I remember the first time I saw a vagina
on the white pitched walls of an art museum—
Columbus, Ohio, mid-afternoon. I was five, maybe
six, maybe a few months shy of my grandmother’s
cremation, the day after my goldfish, Rosie, jumped
down the disposal and my mother ushered me
from the kitchen before she turned it on.
I remember the curve of my little neck
upwards, that lush flesh on display, all swollen
and pink. I remember closing my lips
to the awe that overcame me, my mother finding
my hand to lead me toward the wing of still-lifes,
all those porcelain bowls filled with perfect fruit.
I’ve studied the metaphors of this womanhood,
learned the verses of ‘lady-like’, but I can’t stop staring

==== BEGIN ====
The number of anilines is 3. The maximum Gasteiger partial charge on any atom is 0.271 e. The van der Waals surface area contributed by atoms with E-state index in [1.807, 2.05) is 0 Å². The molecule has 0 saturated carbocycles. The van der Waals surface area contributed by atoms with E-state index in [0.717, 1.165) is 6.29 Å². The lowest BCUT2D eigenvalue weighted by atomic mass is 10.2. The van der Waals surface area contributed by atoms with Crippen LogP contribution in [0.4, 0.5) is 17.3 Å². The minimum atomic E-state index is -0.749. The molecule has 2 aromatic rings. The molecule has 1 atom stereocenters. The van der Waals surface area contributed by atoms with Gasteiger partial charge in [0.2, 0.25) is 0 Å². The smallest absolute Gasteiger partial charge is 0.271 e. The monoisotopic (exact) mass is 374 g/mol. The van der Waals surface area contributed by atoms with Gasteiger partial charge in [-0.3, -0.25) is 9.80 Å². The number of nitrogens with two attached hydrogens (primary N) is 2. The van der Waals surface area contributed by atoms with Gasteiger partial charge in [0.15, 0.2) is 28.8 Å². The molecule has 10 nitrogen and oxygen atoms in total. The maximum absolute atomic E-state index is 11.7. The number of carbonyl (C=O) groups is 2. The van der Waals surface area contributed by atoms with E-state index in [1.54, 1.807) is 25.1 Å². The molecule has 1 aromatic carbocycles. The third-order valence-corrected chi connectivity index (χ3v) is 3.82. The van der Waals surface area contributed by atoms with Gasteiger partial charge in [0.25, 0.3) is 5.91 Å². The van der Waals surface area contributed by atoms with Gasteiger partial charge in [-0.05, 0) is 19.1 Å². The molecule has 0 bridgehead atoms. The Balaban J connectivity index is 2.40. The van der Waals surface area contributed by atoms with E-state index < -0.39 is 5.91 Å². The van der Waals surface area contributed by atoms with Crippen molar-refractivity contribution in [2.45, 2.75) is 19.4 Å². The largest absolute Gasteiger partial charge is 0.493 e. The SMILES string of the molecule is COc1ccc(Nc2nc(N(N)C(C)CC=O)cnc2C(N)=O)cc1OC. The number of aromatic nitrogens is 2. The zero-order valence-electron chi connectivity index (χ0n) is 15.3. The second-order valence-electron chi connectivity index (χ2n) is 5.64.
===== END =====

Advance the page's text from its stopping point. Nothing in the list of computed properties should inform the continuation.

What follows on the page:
at the memory. I remember how unnamable was
the feeling of the rope that hung the disc swing
from my neighbor’s walnut tree as it caught
between my legs, the pleasure in that pressure
before dinner. I remember lying on the shag
green carpet of my bedroom, two days before
my bat mitzvah, bleeding onto the towel
I’d placed beneath me, the red dress I’d wear
at the celebration hung from the door almost
as bright a shade as this rite of passage,
the first time I realized that most deadly
weapons have once been covered in blood.
Jessica Fischoff is the editor of both [PANK] and American Poetry Journal and is the incoming recipient of The Donald Hall Poetry Scholarship at Bennington College. Her words appear in The Southampton Review, Kenyon Review, and Diode Poetry Journal.